Title: The Dragon Lady
Author: Louisa Treger
Publisher: Bloomsbury Caravel
Publication Date: 13th June 2019
Thank you to the publisher for providing me with a copy of this book in exchange for an honest review.
I think The Dragon Lady is one of those novels which tries to be too many different things at once, and therefore ends up not exploring each of its themes to their full potential. Telling the life story of liberal activist Lady Virginia Courtauld, this book attempted to be a biography, crime novel and romance all at once – and sadly, this combination didn’t quite work for me.
Before picking up this book, I had never heard of Ginie Courtauld, so I was eager to learn more about this fascinating woman who defied the social customs of her time in more ways than deciding to get a shocking tattoo of a snake on her leg. During her time in Rhodesia (now Zimbabwe) in the 1950s, she and her husband fought for racial equality despite their liberal views making them unpopular amongst their European peers.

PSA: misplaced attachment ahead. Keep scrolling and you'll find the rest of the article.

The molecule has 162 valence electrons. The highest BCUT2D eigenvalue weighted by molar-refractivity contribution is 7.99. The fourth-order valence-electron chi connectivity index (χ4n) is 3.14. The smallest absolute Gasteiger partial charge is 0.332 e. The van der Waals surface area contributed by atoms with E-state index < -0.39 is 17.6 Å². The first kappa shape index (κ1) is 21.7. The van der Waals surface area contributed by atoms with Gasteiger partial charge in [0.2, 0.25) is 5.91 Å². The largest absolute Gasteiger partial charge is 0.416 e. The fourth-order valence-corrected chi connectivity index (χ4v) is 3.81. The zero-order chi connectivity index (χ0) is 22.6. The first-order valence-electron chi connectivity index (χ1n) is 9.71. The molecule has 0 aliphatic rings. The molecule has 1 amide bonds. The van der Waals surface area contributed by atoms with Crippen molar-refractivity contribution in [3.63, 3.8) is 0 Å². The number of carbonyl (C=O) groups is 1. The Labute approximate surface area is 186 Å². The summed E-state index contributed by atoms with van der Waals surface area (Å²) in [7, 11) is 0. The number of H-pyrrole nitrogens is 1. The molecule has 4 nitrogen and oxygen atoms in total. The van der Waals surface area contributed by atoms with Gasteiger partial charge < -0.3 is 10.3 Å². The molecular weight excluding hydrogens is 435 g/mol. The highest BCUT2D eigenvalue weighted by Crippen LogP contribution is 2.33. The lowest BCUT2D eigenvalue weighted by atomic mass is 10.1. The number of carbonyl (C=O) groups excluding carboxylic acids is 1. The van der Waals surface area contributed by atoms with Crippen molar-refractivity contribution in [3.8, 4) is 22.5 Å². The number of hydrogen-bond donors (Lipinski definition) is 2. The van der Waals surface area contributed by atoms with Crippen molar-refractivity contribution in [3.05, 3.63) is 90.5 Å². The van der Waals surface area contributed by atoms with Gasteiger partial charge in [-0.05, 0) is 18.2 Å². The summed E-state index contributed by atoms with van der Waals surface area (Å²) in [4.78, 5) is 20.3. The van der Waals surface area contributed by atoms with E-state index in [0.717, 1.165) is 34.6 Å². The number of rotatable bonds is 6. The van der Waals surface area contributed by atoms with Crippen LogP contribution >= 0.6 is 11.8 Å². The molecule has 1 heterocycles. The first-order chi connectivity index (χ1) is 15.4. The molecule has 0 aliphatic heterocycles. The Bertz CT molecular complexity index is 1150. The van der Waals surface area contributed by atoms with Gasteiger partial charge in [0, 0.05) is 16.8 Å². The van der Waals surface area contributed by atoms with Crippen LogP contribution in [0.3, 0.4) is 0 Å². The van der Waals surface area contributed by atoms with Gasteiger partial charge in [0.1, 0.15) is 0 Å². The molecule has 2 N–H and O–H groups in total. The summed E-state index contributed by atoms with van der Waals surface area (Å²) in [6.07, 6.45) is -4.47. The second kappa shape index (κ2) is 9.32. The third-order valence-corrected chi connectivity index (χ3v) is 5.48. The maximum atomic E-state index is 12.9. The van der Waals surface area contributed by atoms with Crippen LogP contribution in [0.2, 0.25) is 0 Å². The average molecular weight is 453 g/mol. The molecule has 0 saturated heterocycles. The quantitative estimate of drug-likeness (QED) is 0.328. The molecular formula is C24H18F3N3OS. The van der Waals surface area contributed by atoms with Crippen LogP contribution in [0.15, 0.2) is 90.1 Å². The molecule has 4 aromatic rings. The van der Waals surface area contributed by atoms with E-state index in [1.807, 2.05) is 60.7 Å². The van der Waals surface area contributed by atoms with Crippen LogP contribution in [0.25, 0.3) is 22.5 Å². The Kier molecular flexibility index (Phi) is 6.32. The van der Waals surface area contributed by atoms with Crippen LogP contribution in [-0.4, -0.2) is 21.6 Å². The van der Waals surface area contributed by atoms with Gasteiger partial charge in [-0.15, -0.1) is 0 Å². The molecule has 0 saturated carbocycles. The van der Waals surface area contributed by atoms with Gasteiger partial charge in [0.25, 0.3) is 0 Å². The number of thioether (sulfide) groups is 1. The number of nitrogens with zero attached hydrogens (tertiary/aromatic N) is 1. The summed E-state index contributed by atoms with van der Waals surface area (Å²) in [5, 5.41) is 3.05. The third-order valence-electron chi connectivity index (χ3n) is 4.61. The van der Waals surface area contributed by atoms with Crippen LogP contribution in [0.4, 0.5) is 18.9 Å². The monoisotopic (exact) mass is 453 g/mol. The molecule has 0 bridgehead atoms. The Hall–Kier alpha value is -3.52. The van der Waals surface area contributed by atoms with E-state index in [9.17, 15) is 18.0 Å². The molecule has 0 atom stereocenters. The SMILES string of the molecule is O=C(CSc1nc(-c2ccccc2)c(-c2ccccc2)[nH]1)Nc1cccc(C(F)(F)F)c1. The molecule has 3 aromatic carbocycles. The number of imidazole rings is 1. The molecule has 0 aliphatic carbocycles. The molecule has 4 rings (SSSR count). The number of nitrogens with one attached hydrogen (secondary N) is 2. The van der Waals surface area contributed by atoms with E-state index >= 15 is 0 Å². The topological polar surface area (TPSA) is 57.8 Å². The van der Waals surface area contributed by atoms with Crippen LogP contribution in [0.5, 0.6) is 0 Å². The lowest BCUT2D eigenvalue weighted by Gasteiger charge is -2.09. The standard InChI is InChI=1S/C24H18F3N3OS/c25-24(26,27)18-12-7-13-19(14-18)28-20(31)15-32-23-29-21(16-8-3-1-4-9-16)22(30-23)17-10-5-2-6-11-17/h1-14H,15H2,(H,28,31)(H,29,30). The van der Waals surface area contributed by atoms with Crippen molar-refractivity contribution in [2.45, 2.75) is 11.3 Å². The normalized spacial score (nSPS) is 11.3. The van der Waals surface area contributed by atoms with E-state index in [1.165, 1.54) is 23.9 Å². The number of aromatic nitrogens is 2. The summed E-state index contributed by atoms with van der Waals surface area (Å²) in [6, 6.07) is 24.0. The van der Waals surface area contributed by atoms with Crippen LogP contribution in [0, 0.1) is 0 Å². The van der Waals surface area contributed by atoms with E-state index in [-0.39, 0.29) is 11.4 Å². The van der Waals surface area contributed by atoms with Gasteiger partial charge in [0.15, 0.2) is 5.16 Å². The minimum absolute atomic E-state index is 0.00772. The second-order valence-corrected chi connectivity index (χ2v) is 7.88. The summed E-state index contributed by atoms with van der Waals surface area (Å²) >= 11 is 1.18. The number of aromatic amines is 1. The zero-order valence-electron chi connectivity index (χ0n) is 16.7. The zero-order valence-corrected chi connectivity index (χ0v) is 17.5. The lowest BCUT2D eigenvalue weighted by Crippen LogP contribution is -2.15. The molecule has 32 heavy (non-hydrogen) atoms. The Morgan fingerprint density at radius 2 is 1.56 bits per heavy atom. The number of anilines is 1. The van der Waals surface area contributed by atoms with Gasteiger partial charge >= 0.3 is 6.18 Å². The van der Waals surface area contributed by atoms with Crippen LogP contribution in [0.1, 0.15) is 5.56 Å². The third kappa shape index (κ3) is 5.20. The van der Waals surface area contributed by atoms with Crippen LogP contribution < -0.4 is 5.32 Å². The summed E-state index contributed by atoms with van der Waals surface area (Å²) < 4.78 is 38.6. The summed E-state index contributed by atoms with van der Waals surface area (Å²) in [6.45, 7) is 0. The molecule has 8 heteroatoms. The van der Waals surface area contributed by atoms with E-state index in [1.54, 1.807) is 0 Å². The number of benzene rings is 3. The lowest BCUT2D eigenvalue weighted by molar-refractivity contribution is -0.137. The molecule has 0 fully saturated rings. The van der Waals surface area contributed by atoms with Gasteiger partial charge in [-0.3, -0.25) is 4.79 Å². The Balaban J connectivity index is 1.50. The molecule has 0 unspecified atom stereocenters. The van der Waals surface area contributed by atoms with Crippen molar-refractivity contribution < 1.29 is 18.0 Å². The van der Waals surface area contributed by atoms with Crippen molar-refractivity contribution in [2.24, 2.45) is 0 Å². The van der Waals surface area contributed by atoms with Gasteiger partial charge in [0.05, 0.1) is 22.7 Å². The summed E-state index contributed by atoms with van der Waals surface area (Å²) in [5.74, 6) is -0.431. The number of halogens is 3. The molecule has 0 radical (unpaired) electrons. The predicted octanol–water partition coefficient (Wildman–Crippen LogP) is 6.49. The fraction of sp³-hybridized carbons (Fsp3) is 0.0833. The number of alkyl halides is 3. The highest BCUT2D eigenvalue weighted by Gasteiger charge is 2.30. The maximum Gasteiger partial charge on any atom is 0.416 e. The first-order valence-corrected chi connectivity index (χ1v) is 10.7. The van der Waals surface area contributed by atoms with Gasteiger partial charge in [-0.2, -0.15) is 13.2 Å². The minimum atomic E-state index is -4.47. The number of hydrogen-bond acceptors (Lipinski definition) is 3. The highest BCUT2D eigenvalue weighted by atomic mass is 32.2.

Although we get told about Ginie and Stephen’s activism throughout the novel, I never felt as though I was given the opportunity to truly discover what Ginie was thinking and feeling as the various events took place. The timeline skipped around a lot, especially during the first half of the book, and I found that this stopped me from truly getting into the story, since I’d just be getting to know one set of characters only to find myself pulled away to a completely different time and place.
A definite strength of Louisa Treger’s writing, though, is her descriptive prose. I especially liked the parts of the novel set in Rhodesia; I could literally feel the stifling heat as I read, and could vividly picture the vibrant gardens surrounding Ginie and Stephen’s home. I’m not normally one to particularly notice descriptive writing, but in this case it definitely helped bring the setting to life, and was one of my favourite things about the book.
The Dragon Lady transported me to a place and period of history I previously had no knowledge of, which I always enjoy when reading historical fiction. Unfortunately the characters fell a little flat for me, though. It might have been the jumping around in the beginning, but I never quite managed to connect to the characters, giving this more the feel of a factual biography rather than a gripping novel.